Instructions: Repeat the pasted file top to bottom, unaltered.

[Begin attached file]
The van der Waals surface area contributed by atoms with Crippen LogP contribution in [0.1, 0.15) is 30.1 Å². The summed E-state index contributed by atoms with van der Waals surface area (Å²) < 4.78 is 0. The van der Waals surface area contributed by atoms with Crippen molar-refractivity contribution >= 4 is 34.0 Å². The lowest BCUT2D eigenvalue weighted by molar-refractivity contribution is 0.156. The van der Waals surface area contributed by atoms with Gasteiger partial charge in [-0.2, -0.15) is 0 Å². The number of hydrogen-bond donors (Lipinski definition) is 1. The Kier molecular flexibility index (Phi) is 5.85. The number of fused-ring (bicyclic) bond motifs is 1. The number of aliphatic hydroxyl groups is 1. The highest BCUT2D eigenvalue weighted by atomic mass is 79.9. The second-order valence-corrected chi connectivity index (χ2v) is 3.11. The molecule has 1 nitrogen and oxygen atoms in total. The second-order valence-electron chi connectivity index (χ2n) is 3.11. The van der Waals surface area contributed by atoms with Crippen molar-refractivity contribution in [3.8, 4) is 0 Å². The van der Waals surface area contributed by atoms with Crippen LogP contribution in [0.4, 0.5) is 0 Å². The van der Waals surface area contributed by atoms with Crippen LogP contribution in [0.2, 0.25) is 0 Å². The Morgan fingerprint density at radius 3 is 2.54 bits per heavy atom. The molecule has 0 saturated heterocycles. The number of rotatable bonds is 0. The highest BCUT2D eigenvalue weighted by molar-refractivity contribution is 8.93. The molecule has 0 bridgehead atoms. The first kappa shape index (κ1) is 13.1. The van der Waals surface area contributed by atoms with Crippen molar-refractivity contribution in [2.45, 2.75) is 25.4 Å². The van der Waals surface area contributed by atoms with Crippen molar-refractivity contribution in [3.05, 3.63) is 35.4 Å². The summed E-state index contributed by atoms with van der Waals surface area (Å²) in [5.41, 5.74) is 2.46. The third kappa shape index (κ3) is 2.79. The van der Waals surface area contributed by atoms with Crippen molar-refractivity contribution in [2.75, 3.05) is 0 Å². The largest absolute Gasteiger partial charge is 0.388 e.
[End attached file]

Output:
The van der Waals surface area contributed by atoms with Crippen LogP contribution in [0.1, 0.15) is 30.1 Å². The summed E-state index contributed by atoms with van der Waals surface area (Å²) < 4.78 is 0. The van der Waals surface area contributed by atoms with Crippen molar-refractivity contribution >= 4 is 34.0 Å². The lowest BCUT2D eigenvalue weighted by molar-refractivity contribution is 0.156. The van der Waals surface area contributed by atoms with Gasteiger partial charge in [-0.2, -0.15) is 0 Å². The number of hydrogen-bond donors (Lipinski definition) is 1. The Kier molecular flexibility index (Phi) is 5.85. The number of fused-ring (bicyclic) bond motifs is 1. The number of aliphatic hydroxyl groups is 1. The highest BCUT2D eigenvalue weighted by atomic mass is 79.9. The second-order valence-corrected chi connectivity index (χ2v) is 3.11. The molecule has 1 nitrogen and oxygen atoms in total. The second-order valence-electron chi connectivity index (χ2n) is 3.11. The van der Waals surface area contributed by atoms with Crippen molar-refractivity contribution in [3.8, 4) is 0 Å². The van der Waals surface area contributed by atoms with Crippen LogP contribution in [0.4, 0.5) is 0 Å². The van der Waals surface area contributed by atoms with Crippen LogP contribution in [0.2, 0.25) is 0 Å². The Morgan fingerprint density at radius 3 is 2.54 bits per heavy atom. The molecule has 0 saturated heterocycles. The number of rotatable bonds is 0. The highest BCUT2D eigenvalue weighted by molar-refractivity contribution is 8.93. The molecule has 0 bridgehead atoms. The first kappa shape index (κ1) is 13.1. The van der Waals surface area contributed by atoms with Crippen molar-refractivity contribution in [2.45, 2.75) is 25.4 Å². The van der Waals surface area contributed by atoms with Crippen molar-refractivity contribution in [3.05, 3.63) is 35.4 Å². The summed E-state index contributed by atoms with van der Waals surface area (Å²) in [5.41, 5.74) is 2.46. The third kappa shape index (κ3) is 2.79. The van der Waals surface area contributed by atoms with Crippen molar-refractivity contribution in [2.75, 3.05) is 0 Å². The largest absolute Gasteiger partial charge is 0.388 e.